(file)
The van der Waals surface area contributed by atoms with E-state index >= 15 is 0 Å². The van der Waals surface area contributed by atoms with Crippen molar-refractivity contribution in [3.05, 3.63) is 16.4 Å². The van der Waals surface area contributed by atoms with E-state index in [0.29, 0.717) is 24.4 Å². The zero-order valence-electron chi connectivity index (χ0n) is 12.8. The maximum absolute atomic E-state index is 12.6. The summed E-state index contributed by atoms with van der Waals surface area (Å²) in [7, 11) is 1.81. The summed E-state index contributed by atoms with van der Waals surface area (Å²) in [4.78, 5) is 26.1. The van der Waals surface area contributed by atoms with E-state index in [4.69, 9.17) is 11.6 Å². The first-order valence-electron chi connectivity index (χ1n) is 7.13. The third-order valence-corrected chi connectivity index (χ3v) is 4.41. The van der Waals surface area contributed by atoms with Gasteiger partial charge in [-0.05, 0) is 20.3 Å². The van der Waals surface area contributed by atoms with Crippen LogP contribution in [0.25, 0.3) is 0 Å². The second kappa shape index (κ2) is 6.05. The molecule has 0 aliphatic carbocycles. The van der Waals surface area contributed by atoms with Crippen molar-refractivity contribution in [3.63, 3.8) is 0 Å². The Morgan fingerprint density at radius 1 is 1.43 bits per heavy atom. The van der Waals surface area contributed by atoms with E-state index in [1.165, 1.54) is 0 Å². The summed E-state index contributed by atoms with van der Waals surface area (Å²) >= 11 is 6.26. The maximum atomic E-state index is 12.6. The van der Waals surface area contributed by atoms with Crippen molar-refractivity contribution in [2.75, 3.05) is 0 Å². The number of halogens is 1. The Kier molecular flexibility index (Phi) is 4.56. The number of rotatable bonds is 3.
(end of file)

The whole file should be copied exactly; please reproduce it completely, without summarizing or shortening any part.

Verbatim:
The van der Waals surface area contributed by atoms with E-state index >= 15 is 0 Å². The van der Waals surface area contributed by atoms with Crippen molar-refractivity contribution in [3.05, 3.63) is 16.4 Å². The van der Waals surface area contributed by atoms with E-state index in [0.29, 0.717) is 24.4 Å². The zero-order valence-electron chi connectivity index (χ0n) is 12.8. The maximum absolute atomic E-state index is 12.6. The summed E-state index contributed by atoms with van der Waals surface area (Å²) in [7, 11) is 1.81. The summed E-state index contributed by atoms with van der Waals surface area (Å²) in [4.78, 5) is 26.1. The van der Waals surface area contributed by atoms with E-state index in [4.69, 9.17) is 11.6 Å². The first-order valence-electron chi connectivity index (χ1n) is 7.13. The third-order valence-corrected chi connectivity index (χ3v) is 4.41. The van der Waals surface area contributed by atoms with Gasteiger partial charge in [-0.05, 0) is 20.3 Å². The van der Waals surface area contributed by atoms with Crippen LogP contribution in [0.25, 0.3) is 0 Å². The second kappa shape index (κ2) is 6.05. The molecule has 0 aliphatic carbocycles. The van der Waals surface area contributed by atoms with Crippen molar-refractivity contribution in [3.63, 3.8) is 0 Å². The Morgan fingerprint density at radius 1 is 1.43 bits per heavy atom. The van der Waals surface area contributed by atoms with E-state index in [1.165, 1.54) is 0 Å². The summed E-state index contributed by atoms with van der Waals surface area (Å²) >= 11 is 6.26. The maximum atomic E-state index is 12.6. The van der Waals surface area contributed by atoms with Crippen molar-refractivity contribution in [2.75, 3.05) is 0 Å². The number of halogens is 1. The Kier molecular flexibility index (Phi) is 4.56. The number of rotatable bonds is 3.